North Dakota senator introduces bill to remove regulations affecting CDLs

North Dakota Trucker

U.S. Senator Kevin Cramer (R-ND) recently introduced legislation that would remove regulations for the agriculture, school districts, and trucking companies.

Cramer says the existing Entry-Level Driver Training (ELDT) law that requires drivers seeking a CDL to complete the ELDT is “burdensome,” especially when the industry faces a driver shortage.

Cramer says ELDT training classes range from $450 to $8,500, depending on the trainer, and can take anywhere from three days to 20 days to complete.

Cramer’s Trucking Regulations Unduly Constricting Known Service-providers (TRUCKS) Act would allow states to issue a new “Small Business Restricted CDL” so ELDT requirements would not affect small businesses with nine CDLs or less. This would make certain any driver obtaining a CDL without completing the ELDT process could not switch to a larger company and bring a “Small Business Restricted CDL” with them.

Further, it would protect small businesses from these constricting regulations so they can fill their positions in a timely manner and remain competitive in the industry. Additionally, the TRUCKS Act would allow states to exempt employees of agriculture-related industries, school districts, and local units of governments (including county, municipal and tribal), from ELDT requirements to obtain their CDL.

“With the current supply chain issues and shortage of truck drivers nationwide at a time of tremendous demand, the last thing the transportation industry needs is more overbearing, bureaucratic red tape placed on them by the Biden Administration,” said Senator Cramer. “The TRUCKS Act allows states to exempt certain drivers from new ELDT requirements and provide regulatory relief to small trucking businesses ensuring we have drivers on the road to keep interstate commerce moving.”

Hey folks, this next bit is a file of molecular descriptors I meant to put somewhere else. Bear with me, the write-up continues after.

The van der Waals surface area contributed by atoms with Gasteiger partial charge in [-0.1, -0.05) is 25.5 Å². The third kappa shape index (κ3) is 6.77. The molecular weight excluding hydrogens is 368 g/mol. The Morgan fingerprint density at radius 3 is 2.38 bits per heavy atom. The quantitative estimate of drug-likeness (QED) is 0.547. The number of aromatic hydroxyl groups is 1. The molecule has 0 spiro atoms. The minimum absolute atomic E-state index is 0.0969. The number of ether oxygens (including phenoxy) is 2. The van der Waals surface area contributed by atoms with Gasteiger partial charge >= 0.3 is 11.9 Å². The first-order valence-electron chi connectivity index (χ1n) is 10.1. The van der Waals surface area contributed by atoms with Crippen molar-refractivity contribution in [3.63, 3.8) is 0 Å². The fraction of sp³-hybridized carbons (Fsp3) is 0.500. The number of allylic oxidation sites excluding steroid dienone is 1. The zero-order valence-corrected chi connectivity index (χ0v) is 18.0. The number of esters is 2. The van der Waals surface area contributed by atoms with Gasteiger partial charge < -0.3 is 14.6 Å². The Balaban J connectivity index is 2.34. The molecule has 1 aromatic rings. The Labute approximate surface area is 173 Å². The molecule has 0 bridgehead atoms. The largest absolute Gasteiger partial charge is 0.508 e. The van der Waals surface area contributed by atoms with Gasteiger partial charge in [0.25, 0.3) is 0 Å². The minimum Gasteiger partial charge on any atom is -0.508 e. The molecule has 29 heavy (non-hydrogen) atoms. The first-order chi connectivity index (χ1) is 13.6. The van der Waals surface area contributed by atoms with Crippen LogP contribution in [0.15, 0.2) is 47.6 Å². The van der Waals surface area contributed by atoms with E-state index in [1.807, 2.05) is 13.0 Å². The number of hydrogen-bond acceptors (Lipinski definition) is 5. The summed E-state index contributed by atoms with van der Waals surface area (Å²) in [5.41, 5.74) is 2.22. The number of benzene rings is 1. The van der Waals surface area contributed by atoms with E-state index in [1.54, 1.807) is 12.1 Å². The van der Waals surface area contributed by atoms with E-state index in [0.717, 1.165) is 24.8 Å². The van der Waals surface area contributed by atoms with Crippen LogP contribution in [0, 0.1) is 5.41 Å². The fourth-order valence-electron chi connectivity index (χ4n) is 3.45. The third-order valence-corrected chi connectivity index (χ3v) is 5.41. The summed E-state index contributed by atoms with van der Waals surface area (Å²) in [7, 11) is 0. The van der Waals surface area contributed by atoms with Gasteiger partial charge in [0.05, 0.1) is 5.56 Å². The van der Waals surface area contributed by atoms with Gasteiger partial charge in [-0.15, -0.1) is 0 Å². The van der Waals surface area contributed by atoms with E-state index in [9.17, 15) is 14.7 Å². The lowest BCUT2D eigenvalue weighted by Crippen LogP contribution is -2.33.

Co-sponsor Mike Rounds (R-SD) said, “At a time when our nation is in a recession and faced with worker shortages and supply chain issues, American businesses should not have to battle the heavy hand of government,” said Senator Rounds. “We should be working on policies to help our producers and consumers, not hurt them. This legislation eases the burden on small trucking companies, agricultural producers, school districts and local units of government. It also gives power back to the states so they can decide their own rules of the road.”

In addition to Senators Cramer and Rounds, the bill is co-sponsored by Senators John Hoeven (R-ND) and Roger Marshall (R-KS).

“At a time when we already have a shortage of drivers and continued supply chain constraints, the FMCSA’s new training requirements impose higher costs and discourage new drivers from entering the workforce,” said Senator Hoeven. “Our legislation provides important regulatory relief and flexibility by allowing exemptions for agriculture, small businesses and state and local governments. This will help ensure farmers, ranchers and other small businesses, as well as school districts and other government entities have access to the reliable and affordable transportation services they need while ensuring safety on our roads.”

“Custom harvesters across Kansas are overregulated by federal rule makers who have never worked on a harvest crew,” said Senator Marshall. “The ELDT requirements for new drivers are burdensome to small trucking companies, and this legislation is a common-sense reform to eliminate barriers for small businesses, farmers, and custom harvesters’ crews who are already hard pressed to find an adequate amount of drivers.”

In 2012, then-President Obama signed into law the Moving Ahead for Progress in the 21st Century (MAP-21) Act. The law includes a provision, which added an additional section to the federal law dealing with CDLs. The provision directs the Secretary of Transportation to issue regulations establishing minimum entry-level driver training (ELDT) requirements for an individual operating a commercial motor vehicle. A 2020 interim final rule was finalized in June 2021 with a compliance deadline of February 7, 2022. The regulation (ELDT) applies to individuals seeking to obtain a Class A or B CDL for the first time, a Passenger (P), HAZMAT (H), or School Bus (S) endorsement for the first time or if trying to upgrade from a Class B CDL to a Class A CDL or a Class C CDL to a Class B CDL. The Class A CDL allows truckers to drive vehicles that are heavier than what is allowed with only a Class B CDL. ELDT does not apply to those obtaining a Class C CDL.